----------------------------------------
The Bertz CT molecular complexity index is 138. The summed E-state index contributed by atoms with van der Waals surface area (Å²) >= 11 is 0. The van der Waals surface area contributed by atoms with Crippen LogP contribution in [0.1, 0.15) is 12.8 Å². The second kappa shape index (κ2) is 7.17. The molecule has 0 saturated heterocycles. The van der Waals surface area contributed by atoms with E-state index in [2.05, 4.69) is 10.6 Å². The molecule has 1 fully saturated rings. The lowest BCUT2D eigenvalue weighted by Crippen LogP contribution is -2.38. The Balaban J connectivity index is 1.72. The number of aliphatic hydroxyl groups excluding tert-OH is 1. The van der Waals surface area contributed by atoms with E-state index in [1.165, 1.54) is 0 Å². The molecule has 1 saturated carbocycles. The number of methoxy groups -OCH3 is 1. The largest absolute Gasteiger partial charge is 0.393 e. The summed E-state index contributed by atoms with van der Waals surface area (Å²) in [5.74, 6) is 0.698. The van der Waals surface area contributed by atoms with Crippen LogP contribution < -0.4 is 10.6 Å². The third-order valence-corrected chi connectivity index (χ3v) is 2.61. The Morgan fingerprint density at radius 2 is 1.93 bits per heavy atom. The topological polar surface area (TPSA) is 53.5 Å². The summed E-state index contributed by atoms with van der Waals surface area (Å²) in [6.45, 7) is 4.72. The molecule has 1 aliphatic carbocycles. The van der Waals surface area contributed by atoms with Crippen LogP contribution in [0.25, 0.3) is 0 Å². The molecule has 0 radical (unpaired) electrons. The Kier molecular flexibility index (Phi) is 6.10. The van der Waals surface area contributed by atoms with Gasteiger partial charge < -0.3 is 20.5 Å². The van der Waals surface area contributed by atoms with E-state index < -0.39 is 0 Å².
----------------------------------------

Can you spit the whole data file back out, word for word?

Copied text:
The Bertz CT molecular complexity index is 138. The summed E-state index contributed by atoms with van der Waals surface area (Å²) >= 11 is 0. The van der Waals surface area contributed by atoms with Crippen LogP contribution in [0.1, 0.15) is 12.8 Å². The second kappa shape index (κ2) is 7.17. The molecule has 0 saturated heterocycles. The van der Waals surface area contributed by atoms with E-state index in [2.05, 4.69) is 10.6 Å². The molecule has 1 fully saturated rings. The lowest BCUT2D eigenvalue weighted by Crippen LogP contribution is -2.38. The Balaban J connectivity index is 1.72. The number of aliphatic hydroxyl groups excluding tert-OH is 1. The van der Waals surface area contributed by atoms with E-state index in [1.165, 1.54) is 0 Å². The molecule has 1 saturated carbocycles. The number of methoxy groups -OCH3 is 1. The largest absolute Gasteiger partial charge is 0.393 e. The summed E-state index contributed by atoms with van der Waals surface area (Å²) in [5.74, 6) is 0.698. The van der Waals surface area contributed by atoms with Crippen LogP contribution < -0.4 is 10.6 Å². The third-order valence-corrected chi connectivity index (χ3v) is 2.61. The Morgan fingerprint density at radius 2 is 1.93 bits per heavy atom. The topological polar surface area (TPSA) is 53.5 Å². The summed E-state index contributed by atoms with van der Waals surface area (Å²) in [6.45, 7) is 4.72. The molecule has 1 aliphatic carbocycles. The van der Waals surface area contributed by atoms with Crippen LogP contribution in [0.25, 0.3) is 0 Å². The molecule has 0 radical (unpaired) electrons. The Kier molecular flexibility index (Phi) is 6.10. The van der Waals surface area contributed by atoms with Gasteiger partial charge < -0.3 is 20.5 Å². The van der Waals surface area contributed by atoms with E-state index < -0.39 is 0 Å².